Single Family Housing: Many legitimate concerns are raised when a non-resident, second homeowner is the moving force advocating for family home rentals, clearly. The recent support by MMSA and Mr. Demetriades, however, gives pause to consider the issue favorably, because both could potentially lose rental business should single family homes enter the market. Is our resort truly missing something in its rental inventory? Maybe there is a demand for a product that is not currently being served. Whatever the merits, considerably more information is needed to make an informed decision, as with the TBID issue.
Sandy Hogan rightly proposes an inventory of existing homes that can and cannot be rented legally. Truly, what is our inventory of homes that could potentially fill a void? Does anyone really know what we’re talking about? Also, what are other major resorts allowing and doing to serve this need, if any? It would be helpful to know what is available in Deer Valley and how the issue is handled there, that being one of the highest end resorts with the most pampered guests.
While deciding the issue, there’s a mandatory requirement or regulation that might be considered. If rentals are allowed, require the homeowners to rent the property through local, professional real estate and rental companies. Property owners might not be happy about paying commissions and fees, but that may be the price of doing business with their homes in our community — all businesses here are subject to local costs and fees — and such a regulation would serve as a compromise between advocates and their concerns on both sides of the issue.
A regulation of this kind could accomplish several important goals, assuring that the business of home rentals is organized, controlled and, well, business-like.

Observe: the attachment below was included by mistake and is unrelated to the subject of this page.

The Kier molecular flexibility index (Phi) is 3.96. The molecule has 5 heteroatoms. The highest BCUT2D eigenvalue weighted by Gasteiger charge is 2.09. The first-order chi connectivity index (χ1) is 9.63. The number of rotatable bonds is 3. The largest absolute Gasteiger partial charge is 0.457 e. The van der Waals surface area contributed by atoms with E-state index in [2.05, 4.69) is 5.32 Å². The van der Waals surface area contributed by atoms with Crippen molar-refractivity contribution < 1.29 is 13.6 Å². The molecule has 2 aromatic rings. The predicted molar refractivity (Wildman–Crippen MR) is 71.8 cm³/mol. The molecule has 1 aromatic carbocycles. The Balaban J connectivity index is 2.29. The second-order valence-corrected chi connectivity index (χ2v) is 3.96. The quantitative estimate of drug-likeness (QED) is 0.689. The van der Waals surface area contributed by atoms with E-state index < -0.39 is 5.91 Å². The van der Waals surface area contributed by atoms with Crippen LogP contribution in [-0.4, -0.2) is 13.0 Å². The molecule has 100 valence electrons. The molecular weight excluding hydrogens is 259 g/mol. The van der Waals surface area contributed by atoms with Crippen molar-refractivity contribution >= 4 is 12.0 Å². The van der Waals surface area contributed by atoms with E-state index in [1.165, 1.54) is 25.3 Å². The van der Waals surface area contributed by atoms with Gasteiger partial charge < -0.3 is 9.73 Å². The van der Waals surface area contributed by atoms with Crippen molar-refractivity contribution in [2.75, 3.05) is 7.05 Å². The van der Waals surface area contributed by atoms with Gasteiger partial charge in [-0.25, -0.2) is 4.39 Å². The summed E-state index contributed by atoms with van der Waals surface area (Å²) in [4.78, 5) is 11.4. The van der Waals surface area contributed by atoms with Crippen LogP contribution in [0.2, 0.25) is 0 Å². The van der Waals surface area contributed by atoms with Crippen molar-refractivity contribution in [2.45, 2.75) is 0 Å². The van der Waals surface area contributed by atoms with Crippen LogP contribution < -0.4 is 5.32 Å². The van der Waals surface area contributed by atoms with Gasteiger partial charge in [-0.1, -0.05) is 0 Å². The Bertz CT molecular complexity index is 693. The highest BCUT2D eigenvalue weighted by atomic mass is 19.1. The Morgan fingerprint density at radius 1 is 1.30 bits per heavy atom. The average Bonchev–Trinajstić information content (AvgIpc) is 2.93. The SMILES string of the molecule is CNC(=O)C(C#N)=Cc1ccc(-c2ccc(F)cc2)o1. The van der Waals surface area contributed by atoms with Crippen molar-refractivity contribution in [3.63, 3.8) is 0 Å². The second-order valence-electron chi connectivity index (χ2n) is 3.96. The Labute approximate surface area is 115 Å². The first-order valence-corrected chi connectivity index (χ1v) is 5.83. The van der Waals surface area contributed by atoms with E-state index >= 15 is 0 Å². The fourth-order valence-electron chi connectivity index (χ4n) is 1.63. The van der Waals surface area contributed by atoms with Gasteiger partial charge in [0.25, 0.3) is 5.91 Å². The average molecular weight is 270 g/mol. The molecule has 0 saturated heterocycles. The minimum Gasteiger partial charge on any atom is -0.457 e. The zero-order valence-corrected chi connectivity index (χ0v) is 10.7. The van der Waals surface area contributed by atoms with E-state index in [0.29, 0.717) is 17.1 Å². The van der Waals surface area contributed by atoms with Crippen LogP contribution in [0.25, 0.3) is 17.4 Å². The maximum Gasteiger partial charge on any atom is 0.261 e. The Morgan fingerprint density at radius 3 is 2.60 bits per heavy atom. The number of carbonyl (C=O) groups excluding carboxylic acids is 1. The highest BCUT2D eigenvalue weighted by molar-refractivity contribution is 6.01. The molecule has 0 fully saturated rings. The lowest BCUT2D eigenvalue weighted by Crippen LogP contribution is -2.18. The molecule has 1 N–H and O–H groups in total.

First, because local agencies would have an economic interest in the success of the property, they would likely assure that all maintenance, presentation and guest hospitality matters would be handled at the level of service expected of a large and high-end rental property, allaying at least one concern that has been raised.
Second, this would help to compensate for some of the business lost by our local agencies to the introduction of single family home rentals, another opposition concern.
Third, surrounding homeowners would have a local agent to contact regarding neighborhood issues that might arise. There will be professional boots on the ground to manage the properties, local residents taking care of local residents.
Lastly, and perhaps most importantly, it would assure that TOT matters are handled properly and efficiently. There would be little need to track down individual homeowners who rent via the internet or by other means without any true connection to the local business community. TOT enforcement burdens could be eased considerably.
It appears as if our community decision-making process sometimes comes in two forms: There is this wild west, shoot-from-the-hip, half baked, dive-right-in approach. On the other hand, at times, there seems to be “paralysis by analysis.” The latter method may be a reaction to the former. Nonetheless, there is a balance to be had. The significant questions of TBID and single family home rentals require that balance, including a steady, moderate, but efficient and effective process to decide what is best.
And as a final thought, if the Town is truly concerned with raising TOT, a concerted, all out effort should be made to bring another major hotel brand to Mammoth Lakes. Real estate prices have bottomed out (but are beginning to rise), construction pricing is still competitive, and the overall economy is improving. Now is the time. Of course, this will require a review of DIF, but that’s another discussion for another day.